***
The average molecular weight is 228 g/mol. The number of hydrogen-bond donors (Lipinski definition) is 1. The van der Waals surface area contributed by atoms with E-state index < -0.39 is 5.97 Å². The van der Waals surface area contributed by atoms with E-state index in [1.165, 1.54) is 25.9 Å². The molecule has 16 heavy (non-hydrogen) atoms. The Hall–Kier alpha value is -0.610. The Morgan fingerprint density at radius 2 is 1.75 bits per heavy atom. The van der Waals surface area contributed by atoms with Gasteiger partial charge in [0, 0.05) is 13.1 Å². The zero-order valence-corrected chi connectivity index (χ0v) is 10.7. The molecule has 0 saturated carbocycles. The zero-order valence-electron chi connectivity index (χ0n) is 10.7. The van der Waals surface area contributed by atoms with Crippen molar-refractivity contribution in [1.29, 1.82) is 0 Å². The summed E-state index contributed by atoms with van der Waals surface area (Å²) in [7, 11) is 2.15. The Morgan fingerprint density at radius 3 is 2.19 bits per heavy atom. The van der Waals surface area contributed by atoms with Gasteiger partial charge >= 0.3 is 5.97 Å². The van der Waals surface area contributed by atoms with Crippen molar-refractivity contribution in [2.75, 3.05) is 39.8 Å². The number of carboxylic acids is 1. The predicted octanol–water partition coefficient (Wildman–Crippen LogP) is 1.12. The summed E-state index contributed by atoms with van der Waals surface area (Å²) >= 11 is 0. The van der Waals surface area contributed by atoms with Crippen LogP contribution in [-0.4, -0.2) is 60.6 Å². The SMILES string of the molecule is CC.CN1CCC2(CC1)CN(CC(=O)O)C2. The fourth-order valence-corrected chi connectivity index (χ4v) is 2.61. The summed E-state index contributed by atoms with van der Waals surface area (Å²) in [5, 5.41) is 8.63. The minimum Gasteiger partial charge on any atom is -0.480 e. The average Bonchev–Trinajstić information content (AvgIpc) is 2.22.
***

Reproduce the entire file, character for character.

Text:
The average molecular weight is 228 g/mol. The number of hydrogen-bond donors (Lipinski definition) is 1. The van der Waals surface area contributed by atoms with E-state index < -0.39 is 5.97 Å². The van der Waals surface area contributed by atoms with E-state index in [1.165, 1.54) is 25.9 Å². The molecule has 16 heavy (non-hydrogen) atoms. The Hall–Kier alpha value is -0.610. The Morgan fingerprint density at radius 2 is 1.75 bits per heavy atom. The van der Waals surface area contributed by atoms with Gasteiger partial charge in [0, 0.05) is 13.1 Å². The zero-order valence-corrected chi connectivity index (χ0v) is 10.7. The molecule has 0 saturated carbocycles. The zero-order valence-electron chi connectivity index (χ0n) is 10.7. The van der Waals surface area contributed by atoms with Crippen molar-refractivity contribution in [1.29, 1.82) is 0 Å². The summed E-state index contributed by atoms with van der Waals surface area (Å²) in [7, 11) is 2.15. The Morgan fingerprint density at radius 3 is 2.19 bits per heavy atom. The van der Waals surface area contributed by atoms with Gasteiger partial charge >= 0.3 is 5.97 Å². The van der Waals surface area contributed by atoms with Crippen molar-refractivity contribution in [2.75, 3.05) is 39.8 Å². The number of carboxylic acids is 1. The predicted octanol–water partition coefficient (Wildman–Crippen LogP) is 1.12. The summed E-state index contributed by atoms with van der Waals surface area (Å²) >= 11 is 0. The van der Waals surface area contributed by atoms with Crippen LogP contribution in [-0.4, -0.2) is 60.6 Å². The SMILES string of the molecule is CC.CN1CCC2(CC1)CN(CC(=O)O)C2. The fourth-order valence-corrected chi connectivity index (χ4v) is 2.61. The summed E-state index contributed by atoms with van der Waals surface area (Å²) in [5, 5.41) is 8.63. The minimum Gasteiger partial charge on any atom is -0.480 e. The average Bonchev–Trinajstić information content (AvgIpc) is 2.22.